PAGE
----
Plaintiffs sued Goodyear, alleging that the failure of a G159 tire caused the family’s motorhome to swerve off the road and flip over. After several years of contentious discovery, marked by Goodyear’s slow response to repeated requests for internal G159 test results, the parties settled the case. Some months later, the plaintiffs’ lawyer learned that, in another lawsuit involving the G159, Goodyear had disclosed test results indicating that the tire got unusually hot at highway speeds. In subsequent correspondence, Goodyear conceded withholding the information, even though the plaintiffs had requested all testing data. The plaintiffs then sought sanctions for discovery fraud, and the District Court found that Goodyear had engaged in an extended course of misconduct, and, exercising its inherent authority, awarded $2.7 million — the entire sum they had spent in legal fees and costs since the moment, early in the litigation, when Goodyear made its first dishonest discovery response. The court said that in the usual case, sanctions ordered pursuant to a court’s inherent power to sanction litigation misconduct must be limited to the amount of legal fees caused by that misconduct. But it determined that in cases of particularly egregious behavior, a court can award a party all of the attorney’s fees incurred. As further support, the District Court concluded that full and timely disclosure of the test results would likely have led Goodyear to settle the case much earlier. Acknowledging that the Ninth Circuit might require a link between the misconduct and the harm caused, the court also made a contingent award of $2 million. The Ninth Circuit affirmed the full $2.7 million award, but the U.S. Supreme Court reversed.

“Federal courts possess certain inherent powers, not conferred by rule or statute, to manage their own affairs so as to achieve the orderly and expeditious disposition of cases. That authority includes the ability to fashion an appropriate sanction for conduct which abuses the judicial process. And one permissible sanction is an assessment of attorney’s fees — an order, like the one issued here, instructing a party that has acted in bad faith to reimburse legal fees and costs incurred by the other side. This Court has made clear that such a sanction, when imposed pursuant to civil procedures, must be compensatory rather than punitive in nature….  That means, pretty much by definition, that the court can shift only those attorney’s fees incurred because of the misconduct at issue. Compensation for a wrong, after all, tracks the loss resulting from that wrong. So as we have previously noted, a sanction counts as compensatory only if it is calibrated to the damages caused by the bad-faith acts on which it is based. A fee award is so calibrated if it covers the legal bills that the litigation abuse occasioned. But if an award extends further than that—to fees that would have been incurred without the misconduct — then it crosses the boundary from compensation to punishment. Hence the need for a court, when using its inherent sanctioning authority (and civil procedures), to establish a causal link — between the litigant’s misbehavior and legal fees paid by the opposing party. That kind of causal connection, as this Court explained in another attorney’s fees case, is appropriately framed as a but-for test….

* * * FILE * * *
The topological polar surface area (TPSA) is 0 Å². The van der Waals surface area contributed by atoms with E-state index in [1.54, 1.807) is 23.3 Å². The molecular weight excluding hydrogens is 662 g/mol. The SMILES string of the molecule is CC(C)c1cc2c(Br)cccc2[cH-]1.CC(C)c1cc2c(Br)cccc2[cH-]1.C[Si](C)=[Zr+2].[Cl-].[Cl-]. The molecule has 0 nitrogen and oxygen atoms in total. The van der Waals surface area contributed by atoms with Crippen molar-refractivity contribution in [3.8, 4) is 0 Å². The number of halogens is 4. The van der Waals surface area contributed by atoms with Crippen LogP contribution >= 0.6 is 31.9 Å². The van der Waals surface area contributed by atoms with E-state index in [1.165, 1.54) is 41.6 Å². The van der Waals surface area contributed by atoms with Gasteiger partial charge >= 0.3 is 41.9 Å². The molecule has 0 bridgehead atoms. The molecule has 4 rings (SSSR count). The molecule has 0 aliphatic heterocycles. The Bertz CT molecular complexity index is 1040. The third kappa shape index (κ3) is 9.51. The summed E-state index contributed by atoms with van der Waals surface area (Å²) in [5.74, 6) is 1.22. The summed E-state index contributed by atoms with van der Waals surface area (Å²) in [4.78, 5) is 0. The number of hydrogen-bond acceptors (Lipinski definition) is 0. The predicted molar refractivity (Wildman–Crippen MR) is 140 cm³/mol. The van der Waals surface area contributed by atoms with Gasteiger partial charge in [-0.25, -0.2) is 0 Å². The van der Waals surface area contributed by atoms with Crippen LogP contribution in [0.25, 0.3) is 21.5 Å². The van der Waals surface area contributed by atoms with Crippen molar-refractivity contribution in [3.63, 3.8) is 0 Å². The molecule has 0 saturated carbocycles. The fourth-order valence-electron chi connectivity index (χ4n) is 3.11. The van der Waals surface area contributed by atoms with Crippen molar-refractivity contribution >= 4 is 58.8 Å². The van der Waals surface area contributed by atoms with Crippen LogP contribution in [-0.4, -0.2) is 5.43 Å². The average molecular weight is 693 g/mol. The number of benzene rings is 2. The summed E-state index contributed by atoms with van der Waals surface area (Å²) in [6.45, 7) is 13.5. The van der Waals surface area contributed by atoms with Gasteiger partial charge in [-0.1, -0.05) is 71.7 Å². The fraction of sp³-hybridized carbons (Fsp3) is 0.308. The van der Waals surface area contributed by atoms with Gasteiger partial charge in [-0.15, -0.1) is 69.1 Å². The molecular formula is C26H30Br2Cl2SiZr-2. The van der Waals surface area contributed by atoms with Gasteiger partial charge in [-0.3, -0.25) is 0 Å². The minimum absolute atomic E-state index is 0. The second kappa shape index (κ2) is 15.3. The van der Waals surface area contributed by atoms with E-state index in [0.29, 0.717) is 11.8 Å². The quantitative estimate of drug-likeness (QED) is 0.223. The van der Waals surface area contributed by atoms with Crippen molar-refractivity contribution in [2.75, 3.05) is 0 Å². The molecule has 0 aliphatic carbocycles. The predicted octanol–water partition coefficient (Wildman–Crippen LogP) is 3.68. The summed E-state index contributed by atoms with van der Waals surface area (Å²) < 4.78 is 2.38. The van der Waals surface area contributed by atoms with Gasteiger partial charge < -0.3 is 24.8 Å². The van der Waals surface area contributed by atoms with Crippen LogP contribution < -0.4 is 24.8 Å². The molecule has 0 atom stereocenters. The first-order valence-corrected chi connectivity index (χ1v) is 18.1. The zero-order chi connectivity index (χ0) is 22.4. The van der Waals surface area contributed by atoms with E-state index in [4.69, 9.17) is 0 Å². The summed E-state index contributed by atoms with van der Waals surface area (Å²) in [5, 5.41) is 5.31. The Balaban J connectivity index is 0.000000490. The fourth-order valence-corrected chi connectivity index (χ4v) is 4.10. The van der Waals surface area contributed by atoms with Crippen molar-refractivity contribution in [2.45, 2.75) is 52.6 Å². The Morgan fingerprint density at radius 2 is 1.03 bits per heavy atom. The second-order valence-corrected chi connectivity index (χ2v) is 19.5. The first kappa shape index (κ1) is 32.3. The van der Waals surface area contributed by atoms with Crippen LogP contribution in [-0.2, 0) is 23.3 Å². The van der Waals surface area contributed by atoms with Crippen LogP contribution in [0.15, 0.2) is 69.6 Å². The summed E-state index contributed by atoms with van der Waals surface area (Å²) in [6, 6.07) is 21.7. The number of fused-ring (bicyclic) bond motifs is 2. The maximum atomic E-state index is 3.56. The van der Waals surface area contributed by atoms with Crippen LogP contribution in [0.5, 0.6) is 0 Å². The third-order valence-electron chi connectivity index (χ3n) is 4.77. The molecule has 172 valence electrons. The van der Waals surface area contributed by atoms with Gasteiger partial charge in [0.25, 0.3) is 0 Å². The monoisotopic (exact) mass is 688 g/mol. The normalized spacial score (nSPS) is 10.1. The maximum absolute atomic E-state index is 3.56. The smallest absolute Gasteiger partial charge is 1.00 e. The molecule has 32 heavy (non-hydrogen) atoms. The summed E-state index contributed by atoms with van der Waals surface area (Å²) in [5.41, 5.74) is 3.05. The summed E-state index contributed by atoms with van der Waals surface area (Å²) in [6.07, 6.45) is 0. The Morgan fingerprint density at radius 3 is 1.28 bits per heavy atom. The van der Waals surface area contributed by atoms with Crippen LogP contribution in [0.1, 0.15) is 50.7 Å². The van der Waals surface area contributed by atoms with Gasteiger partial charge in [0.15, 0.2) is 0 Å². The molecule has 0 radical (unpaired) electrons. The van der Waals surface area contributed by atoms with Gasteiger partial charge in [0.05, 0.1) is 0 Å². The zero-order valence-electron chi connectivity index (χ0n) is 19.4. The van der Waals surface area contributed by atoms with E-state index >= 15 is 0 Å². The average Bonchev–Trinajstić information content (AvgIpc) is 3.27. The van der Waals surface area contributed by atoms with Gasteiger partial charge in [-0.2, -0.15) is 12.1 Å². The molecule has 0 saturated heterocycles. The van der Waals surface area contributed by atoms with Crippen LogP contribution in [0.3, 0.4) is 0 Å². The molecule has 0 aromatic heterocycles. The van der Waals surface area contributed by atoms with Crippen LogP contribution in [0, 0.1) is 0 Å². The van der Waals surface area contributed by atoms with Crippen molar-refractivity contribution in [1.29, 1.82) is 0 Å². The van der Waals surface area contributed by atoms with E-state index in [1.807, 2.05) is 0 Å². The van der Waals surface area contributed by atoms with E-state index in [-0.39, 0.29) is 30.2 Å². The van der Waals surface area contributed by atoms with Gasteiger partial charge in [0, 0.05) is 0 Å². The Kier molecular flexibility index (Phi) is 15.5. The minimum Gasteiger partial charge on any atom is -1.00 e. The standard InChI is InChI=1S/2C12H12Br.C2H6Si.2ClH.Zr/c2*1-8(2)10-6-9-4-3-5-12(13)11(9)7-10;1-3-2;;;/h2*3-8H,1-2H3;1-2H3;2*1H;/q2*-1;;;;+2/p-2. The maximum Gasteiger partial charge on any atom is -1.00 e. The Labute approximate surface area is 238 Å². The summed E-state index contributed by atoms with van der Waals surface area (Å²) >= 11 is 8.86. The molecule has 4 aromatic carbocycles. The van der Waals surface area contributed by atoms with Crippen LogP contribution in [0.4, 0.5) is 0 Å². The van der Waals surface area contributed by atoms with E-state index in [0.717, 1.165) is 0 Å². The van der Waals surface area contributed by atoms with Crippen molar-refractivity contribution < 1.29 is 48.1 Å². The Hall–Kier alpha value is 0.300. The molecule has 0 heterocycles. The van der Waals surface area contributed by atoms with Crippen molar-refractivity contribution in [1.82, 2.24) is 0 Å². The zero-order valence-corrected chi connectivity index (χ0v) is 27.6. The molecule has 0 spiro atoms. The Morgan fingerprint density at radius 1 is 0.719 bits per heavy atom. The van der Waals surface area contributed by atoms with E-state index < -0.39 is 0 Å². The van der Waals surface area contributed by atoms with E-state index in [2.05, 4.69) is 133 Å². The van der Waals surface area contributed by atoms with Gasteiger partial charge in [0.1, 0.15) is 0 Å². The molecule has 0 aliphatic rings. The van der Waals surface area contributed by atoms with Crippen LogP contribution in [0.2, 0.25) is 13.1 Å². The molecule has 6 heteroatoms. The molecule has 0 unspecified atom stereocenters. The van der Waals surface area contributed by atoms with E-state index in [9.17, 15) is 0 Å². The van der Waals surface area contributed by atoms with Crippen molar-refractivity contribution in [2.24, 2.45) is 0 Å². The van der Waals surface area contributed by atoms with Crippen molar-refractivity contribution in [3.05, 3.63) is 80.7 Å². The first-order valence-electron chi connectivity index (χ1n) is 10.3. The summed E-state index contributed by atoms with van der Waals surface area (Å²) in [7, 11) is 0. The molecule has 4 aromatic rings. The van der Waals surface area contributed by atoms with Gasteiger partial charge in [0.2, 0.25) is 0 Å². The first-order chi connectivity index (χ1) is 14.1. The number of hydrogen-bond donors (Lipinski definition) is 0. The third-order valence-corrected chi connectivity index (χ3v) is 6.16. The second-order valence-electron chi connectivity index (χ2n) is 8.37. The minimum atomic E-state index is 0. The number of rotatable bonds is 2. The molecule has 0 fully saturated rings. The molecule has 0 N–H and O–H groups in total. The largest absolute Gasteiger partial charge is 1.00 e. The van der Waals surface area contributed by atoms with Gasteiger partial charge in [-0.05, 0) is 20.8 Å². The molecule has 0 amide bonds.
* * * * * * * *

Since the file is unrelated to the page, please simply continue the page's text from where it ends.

“In exceptional cases, the but-for standard even permits a trial court to shift all of a party’s fees, from either the start or some midpoint of a suit, in one fell swoop….”

The Court noted that both sides essentially agreed with the applicable law. All the parties really argued about was how the law should be applied. Goodyear took the position that the trial court’s fee award needed to be vacated in its entirety.  The plaintiffs argued that the entire $2.7 million award was supported under the but-for analysis.  Which the Supreme Court rejected.

As to whether the contingent $2 million award should then stand, the plaintiffs argued that the award was suppoerted under the but-for standard, but, in any event, should stand because Goodyear had waived any objection thereeto.  The Court found that the contingenct $2 million award was not clearly supported under the correct standard, but nevertheless remanded for consideration of the waiver issue.
Goodyear Tire & Rubber Co. v. Haeger, 137 S.Ct. 1178 (2017).